Several students in the senior elective course American City: Rise, Fall, Rebirth, developed and taught by Mr. Matthew Joyal '08, attended a variety of lectures outside of school, including two offered as part of the Memorial Hall Library's Courageous Conversations Series.
On Monday, March 25, Mr. Joyal and Mr. Mark Svendsen brought several students to a guest lecture by Dr. Llana Barber, author of Latino City: Immigration and Urban Crisis in Lawrence, Massachusetts, 1945-2000.
Dr. Barber is an Assistant Professor in the American Studies Department at the State University of New York College at Old Westbury. Her work covers the simultaneous trends of deindustrialization and Latin-American immigration in the City of Lawrence.
“I am daily inspired by our students,” noted Mr. Joyal, “but I am especially proud of how Camren Benanti '19, Yoangelis ‘JoJo’ Diaz '19, Giomary Garcia '19, Hector Roman Jr. '19, and Gabriela Vargas '19 represented Central Catholic in the way they interacted with the other attendees before and after the presentation, shared their voices and thoughts during the Q&A part of the program, and stayed after the event to continue the conversation with Dr. Barber.
On April 3, Mr. Joyal brought another group of students to a panel discussion held as part of the Courageous Conversations Series that was called "Voices from Lawrence," led by Dr. Robert Forrant of UMass Lowell and including leaders from the Mill Cities Leadership Institution, Bread and Roses Housing, Groundwork Lawrence, Esperanza Academy, and the MassHire Merrimack Valley Workforce Board.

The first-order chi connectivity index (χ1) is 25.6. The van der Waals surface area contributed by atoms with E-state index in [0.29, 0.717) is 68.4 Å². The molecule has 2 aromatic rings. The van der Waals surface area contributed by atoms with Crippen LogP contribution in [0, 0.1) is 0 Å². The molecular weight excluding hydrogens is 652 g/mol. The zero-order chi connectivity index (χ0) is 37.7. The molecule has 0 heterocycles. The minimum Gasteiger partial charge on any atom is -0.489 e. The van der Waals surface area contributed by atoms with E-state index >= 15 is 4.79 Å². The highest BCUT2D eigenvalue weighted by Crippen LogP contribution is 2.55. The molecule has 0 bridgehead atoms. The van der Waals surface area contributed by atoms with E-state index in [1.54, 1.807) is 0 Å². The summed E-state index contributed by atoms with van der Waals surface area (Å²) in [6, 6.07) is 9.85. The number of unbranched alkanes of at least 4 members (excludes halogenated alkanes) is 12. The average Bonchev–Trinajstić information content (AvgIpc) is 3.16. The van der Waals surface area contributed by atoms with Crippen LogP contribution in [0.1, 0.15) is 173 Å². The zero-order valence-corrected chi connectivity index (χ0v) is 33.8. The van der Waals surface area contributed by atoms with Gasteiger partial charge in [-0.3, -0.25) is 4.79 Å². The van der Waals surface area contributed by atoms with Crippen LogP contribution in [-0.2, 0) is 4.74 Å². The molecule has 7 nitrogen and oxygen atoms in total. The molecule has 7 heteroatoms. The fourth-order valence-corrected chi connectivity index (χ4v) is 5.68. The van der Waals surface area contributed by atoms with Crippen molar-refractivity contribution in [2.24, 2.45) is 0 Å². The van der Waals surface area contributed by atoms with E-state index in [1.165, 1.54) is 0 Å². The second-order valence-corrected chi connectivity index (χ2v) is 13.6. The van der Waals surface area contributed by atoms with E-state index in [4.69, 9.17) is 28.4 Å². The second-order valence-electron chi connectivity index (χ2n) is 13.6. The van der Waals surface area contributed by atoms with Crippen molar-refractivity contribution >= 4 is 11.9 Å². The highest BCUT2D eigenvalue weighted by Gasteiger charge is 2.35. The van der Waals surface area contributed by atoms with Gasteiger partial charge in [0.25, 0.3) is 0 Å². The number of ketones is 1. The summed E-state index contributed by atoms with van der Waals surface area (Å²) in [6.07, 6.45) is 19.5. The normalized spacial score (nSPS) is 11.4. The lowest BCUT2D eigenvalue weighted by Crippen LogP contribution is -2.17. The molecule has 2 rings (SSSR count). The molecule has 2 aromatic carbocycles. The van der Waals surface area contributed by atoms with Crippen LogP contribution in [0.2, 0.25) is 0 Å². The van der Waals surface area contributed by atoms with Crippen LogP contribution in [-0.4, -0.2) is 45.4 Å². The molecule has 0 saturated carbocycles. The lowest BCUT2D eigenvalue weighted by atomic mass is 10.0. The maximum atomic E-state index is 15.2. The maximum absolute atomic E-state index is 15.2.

Prior to those lectures, on March 10, students in the American City course attended an author talk given by historian Dina Vargo entitled "Wild Women of Boston" at the Stevens Memorial Library in North Andover. The lecture focused on the relatively unknown stories of the female reformers, socialites, and criminals that shaped the history of Boston.
Thank you to Mr. Matthew Joyal '08 and all of our faculty and staff for making these types of learning experiences possible and continuing to challenge students and enhance coursework by going beyond the classroom to offer additional perspectives and insights.
About American City: Rise, Fall, Rebirth
This full-year, senior Social Studies elective focuses on the urban and suburban history of the United States from the early-1800s to the Present. Students will have the opportunity to work closely with local historians and community leaders, particularly regarding the history of the City of Lawrence. Major topics addressed in this course include: public health and epidemics, urban disasters and public safety, labor movements and strikes, organized crime and political corruption, suburbanization, gentrification, and gang violence.